Couple ?'s -rooster to hen ratio/ & Breeds

Discussion in 'Managing Your Flock' started by LivingFate, Feb 4, 2009.

  1. LivingFate

    LivingFate Out Of The Brooder

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    May 18, 2008
    Last year I bought sraight run chicks 4 silkies, 4 cochins. I only have 1 hen (cochin), rest turned out to be roosters. There all together get along fine. Since I only have 1 hen is this going to present a issue come spring time? Will the roosters fight over the hen?

    Ok- bear with me- new to chickens- The cochins will only mate will cochins right? The silkies won't attempt correct? I don't know if I need to woory about the silkies with the 1 hen as well....

    Ok I'm getting a new bigger coop this year- REALLY want some Belgian Bearded d'Uccle Bantam, Houdan, Polish, & Sultans- Can they be kept in Central Mass or is it to cold for them? If so any special care for winter mths?
     
  2. Indiana hens

    Indiana hens Chillin' With My Peeps

    Jun 25, 2008
    Pendleton, Indiana
    They should wear her out! I would get her a saddle!
     
  3. CovenantCreek

    CovenantCreek Chicks Rule!

    Oct 19, 2007
    Franklin, TN
    Chickens aren't the least bit "breed-ist" -- the roos couldn't care less what the hen looks like or what her background might be. If she's female and doesn't run away she's fair game. [​IMG]
     
  4. tim_TX

    tim_TX Chillin' With My Peeps

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    Jun 4, 2008
    10-15 hens per rooster is the usual ratio. You'll need to get rid of some roosters or add 30 or more hens. The other poster is correct on the breeding, there is no breed loyalty when it comes to mating, so they'll all be jumping on her as soon as she is ready.
     
  5. PortageGirl

    PortageGirl Chillin' With My Peeps

    Roosters will breed with any other breed, just like a beagle will breed with any other dog breed... or try to.

    That hen will be miserable, there is no saddle good enough to protect her from that number of roosters, and the roosters will be bickering non-stop, and depending on the roos, it can (and probably will) get deadly.

    Ordering straight runs will usually result in this sort of thing, I think they must raid the 'straight run' pool for any pullets they need to fill pullet orders, throwing off the balance. I don't know anyone who gets even close to 50-50 anymore.

    Sorry, you need to re-order some pullets and re-home most if not all of your roos, cause even in a pullet order, they only guarentee 90-95% correct sexing, and you might easily get some more roos.

    Sorry

    [edit] if you keep a close eye on them, you can have one rooster and just a few hens, it's not like you MUST have that many if you want a rooster, but you really should be ready to seperate them if he's overdoing or the hens are too stressed etc. Having plenty of room for them helps to some extent, crowded conditions add to stress, it's better if the hens have some room to get away from him. Very timid hens sometimes get overbred anyway though...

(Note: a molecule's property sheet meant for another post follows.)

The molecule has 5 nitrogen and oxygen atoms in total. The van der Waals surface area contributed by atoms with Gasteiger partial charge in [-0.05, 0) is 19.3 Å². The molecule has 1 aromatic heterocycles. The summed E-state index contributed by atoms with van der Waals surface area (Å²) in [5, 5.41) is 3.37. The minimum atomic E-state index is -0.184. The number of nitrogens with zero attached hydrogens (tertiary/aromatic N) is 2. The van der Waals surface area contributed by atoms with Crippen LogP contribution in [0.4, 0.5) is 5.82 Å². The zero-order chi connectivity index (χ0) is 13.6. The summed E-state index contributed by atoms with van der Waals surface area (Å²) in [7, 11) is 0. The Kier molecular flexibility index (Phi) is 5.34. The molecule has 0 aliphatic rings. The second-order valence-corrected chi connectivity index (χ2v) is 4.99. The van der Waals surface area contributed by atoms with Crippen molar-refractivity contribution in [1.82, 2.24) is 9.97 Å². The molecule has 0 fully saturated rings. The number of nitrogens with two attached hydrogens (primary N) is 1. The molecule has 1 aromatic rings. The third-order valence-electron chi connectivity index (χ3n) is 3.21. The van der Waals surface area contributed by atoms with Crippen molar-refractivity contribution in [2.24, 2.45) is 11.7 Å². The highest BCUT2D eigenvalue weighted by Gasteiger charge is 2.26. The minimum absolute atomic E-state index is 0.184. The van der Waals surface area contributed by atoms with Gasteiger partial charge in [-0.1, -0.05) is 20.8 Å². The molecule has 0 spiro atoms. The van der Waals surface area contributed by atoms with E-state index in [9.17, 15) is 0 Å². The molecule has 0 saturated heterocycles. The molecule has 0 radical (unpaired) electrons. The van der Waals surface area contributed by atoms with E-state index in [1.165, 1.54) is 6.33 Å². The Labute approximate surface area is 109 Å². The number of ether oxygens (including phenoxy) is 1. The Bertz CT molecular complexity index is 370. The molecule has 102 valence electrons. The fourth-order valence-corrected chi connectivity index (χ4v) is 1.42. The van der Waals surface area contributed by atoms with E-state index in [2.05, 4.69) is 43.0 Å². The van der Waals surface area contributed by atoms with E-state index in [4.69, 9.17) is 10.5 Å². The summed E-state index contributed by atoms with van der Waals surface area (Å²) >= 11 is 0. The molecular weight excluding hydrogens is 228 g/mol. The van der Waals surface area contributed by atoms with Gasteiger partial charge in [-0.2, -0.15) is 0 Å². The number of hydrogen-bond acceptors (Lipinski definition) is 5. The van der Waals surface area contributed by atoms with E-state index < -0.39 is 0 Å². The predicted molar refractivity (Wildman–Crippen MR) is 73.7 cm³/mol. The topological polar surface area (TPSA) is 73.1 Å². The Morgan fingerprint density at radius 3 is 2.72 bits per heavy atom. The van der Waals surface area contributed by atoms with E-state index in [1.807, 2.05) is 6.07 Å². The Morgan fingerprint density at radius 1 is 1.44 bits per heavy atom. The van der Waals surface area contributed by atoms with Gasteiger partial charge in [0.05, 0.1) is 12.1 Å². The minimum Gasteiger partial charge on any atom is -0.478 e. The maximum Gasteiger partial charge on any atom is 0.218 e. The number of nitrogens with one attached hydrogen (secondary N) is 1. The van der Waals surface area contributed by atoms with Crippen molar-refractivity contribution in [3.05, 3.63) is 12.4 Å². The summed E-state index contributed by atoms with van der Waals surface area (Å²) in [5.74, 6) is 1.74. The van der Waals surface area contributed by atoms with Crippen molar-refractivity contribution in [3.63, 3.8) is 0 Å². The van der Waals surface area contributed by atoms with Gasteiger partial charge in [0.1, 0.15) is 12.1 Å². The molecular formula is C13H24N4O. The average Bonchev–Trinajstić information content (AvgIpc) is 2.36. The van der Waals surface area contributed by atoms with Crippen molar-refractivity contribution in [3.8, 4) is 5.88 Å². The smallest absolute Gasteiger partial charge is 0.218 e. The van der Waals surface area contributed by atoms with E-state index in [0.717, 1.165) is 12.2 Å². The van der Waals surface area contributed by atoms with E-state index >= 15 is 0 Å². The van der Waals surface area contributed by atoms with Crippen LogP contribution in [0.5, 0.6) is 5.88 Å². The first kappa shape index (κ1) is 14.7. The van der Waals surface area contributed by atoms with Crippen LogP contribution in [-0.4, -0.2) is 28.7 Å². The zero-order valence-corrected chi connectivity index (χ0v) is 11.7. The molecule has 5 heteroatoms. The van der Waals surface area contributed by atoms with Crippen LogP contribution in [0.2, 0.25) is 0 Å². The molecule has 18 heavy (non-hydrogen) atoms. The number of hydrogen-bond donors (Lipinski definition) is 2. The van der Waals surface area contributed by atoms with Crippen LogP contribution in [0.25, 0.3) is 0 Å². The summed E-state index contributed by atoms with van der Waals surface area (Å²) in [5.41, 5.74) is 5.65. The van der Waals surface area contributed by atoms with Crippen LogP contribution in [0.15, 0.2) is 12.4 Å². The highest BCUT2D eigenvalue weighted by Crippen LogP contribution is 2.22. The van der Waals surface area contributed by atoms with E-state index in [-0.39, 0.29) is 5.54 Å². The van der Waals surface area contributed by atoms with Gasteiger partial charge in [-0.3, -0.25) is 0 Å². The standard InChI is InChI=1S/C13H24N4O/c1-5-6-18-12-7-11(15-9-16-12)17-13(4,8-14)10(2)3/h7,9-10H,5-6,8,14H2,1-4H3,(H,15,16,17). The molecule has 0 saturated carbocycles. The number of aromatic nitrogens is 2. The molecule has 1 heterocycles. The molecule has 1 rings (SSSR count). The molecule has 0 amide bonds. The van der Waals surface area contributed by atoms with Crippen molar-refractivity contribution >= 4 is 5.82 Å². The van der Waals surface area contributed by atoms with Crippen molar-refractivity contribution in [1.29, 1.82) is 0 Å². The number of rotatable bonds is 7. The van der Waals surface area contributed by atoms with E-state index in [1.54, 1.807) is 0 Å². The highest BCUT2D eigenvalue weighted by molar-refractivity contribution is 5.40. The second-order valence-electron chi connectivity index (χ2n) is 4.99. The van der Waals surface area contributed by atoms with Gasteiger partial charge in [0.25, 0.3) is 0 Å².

Last edited: Feb 4, 2009
  6. LivingFate

    LivingFate Out Of The Brooder

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    May 18, 2008
    Ugh. Could I seperate the roosters in the coop for now, or is it like with dogs in heat they can smell/sense?
     
  7. PortageGirl

    PortageGirl Chillin' With My Peeps

    Nah, you can seperate them. They may crow alot to attract attention, tell each other 'Look at ME' but they'll be ok.
     
  8. LivingFate

    LivingFate Out Of The Brooder

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    May 18, 2008
    So I can seperate the roos since I've grown quite attached to them and really don't want to rehome untill I figure out a way to get some more hens. She seems to have one that is always with her, so maybe I'll just seperate her and her roo friend, in one section and leave the others in the other section....

    I wanted to get hatchlings, but should I be trying to get older ones instead so I can get them into the coop quicker?
     
  9. PortageGirl

    PortageGirl Chillin' With My Peeps

    Possibly on getting a few pullets somewhere first. That sounds like a good idea to me... you'll have to isolate them for a bit to be sure they're not going to bring mites or sickness to your other birds... but I think that's what I'd do myself. Get at least a few older hens for now, then get some day olds of breeds you really want too. You CAN go slow and just get a few at a time... people do it all the time.

    http://www.mypetchicken.com/ and Meyer hatchery -- http://www.meyerhatchery.com/get_dept_1.htm both ship out small orders with ... some others do too I think, or local farm and feed stores often have chicks in the spring... if you go with feed store chicks, they're not sexed either but will usually replace or refund your cash if you get more roos... course you may still have problems.

    Sorry this worked out this way for you and I wish we could be of more help. Oh, and keeping one roo with her will be good for her/him. They often pair up like that and are quite happy. She'll look to him to protect her. Of course, once they reach maturity, the other roos will be challenging her favorite and you will have a mess on your hands, so yeah, pick one or two you really like, get at least a few more hens, re-home the rest. (Or build seperate pens areas for the others, though that's more work than I'm willing to do! I applaud your energy!)
     

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